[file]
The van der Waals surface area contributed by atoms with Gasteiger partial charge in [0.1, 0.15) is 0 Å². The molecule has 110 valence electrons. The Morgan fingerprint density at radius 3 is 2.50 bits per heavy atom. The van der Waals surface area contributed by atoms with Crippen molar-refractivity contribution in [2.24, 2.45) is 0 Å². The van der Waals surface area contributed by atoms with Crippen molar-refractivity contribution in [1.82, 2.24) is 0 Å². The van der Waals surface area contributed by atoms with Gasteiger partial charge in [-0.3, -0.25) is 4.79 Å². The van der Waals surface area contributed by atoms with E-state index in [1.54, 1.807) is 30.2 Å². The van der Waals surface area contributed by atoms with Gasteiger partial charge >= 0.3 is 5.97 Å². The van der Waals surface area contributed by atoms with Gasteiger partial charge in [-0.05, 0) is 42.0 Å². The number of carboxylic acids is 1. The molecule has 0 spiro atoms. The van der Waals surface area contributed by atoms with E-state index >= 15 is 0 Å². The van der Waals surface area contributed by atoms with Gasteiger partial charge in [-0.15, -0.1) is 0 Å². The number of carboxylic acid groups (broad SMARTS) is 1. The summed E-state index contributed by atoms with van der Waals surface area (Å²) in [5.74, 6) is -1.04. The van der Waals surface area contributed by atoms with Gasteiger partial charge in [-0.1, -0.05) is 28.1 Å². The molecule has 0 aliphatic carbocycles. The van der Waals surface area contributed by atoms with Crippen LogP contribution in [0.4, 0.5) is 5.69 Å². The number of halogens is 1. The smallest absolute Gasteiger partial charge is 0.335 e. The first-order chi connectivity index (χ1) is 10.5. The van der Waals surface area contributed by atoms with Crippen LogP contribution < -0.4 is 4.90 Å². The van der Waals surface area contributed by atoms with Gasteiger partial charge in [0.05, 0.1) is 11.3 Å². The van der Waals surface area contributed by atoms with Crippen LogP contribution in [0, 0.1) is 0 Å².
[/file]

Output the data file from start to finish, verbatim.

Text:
The van der Waals surface area contributed by atoms with Gasteiger partial charge in [0.1, 0.15) is 0 Å². The molecule has 110 valence electrons. The Morgan fingerprint density at radius 3 is 2.50 bits per heavy atom. The van der Waals surface area contributed by atoms with Crippen molar-refractivity contribution in [2.24, 2.45) is 0 Å². The van der Waals surface area contributed by atoms with Crippen molar-refractivity contribution in [1.82, 2.24) is 0 Å². The van der Waals surface area contributed by atoms with Gasteiger partial charge in [-0.3, -0.25) is 4.79 Å². The van der Waals surface area contributed by atoms with E-state index in [1.54, 1.807) is 30.2 Å². The van der Waals surface area contributed by atoms with Gasteiger partial charge >= 0.3 is 5.97 Å². The van der Waals surface area contributed by atoms with Gasteiger partial charge in [-0.05, 0) is 42.0 Å². The number of carboxylic acids is 1. The molecule has 0 spiro atoms. The van der Waals surface area contributed by atoms with E-state index >= 15 is 0 Å². The van der Waals surface area contributed by atoms with Gasteiger partial charge in [-0.15, -0.1) is 0 Å². The number of carboxylic acid groups (broad SMARTS) is 1. The summed E-state index contributed by atoms with van der Waals surface area (Å²) in [5.74, 6) is -1.04. The van der Waals surface area contributed by atoms with Gasteiger partial charge in [-0.1, -0.05) is 28.1 Å². The molecule has 0 aliphatic carbocycles. The van der Waals surface area contributed by atoms with Crippen LogP contribution in [0.4, 0.5) is 5.69 Å². The number of halogens is 1. The smallest absolute Gasteiger partial charge is 0.335 e. The first-order chi connectivity index (χ1) is 10.5. The van der Waals surface area contributed by atoms with Crippen LogP contribution < -0.4 is 4.90 Å². The van der Waals surface area contributed by atoms with Gasteiger partial charge in [0.05, 0.1) is 11.3 Å². The van der Waals surface area contributed by atoms with Crippen LogP contribution in [0, 0.1) is 0 Å².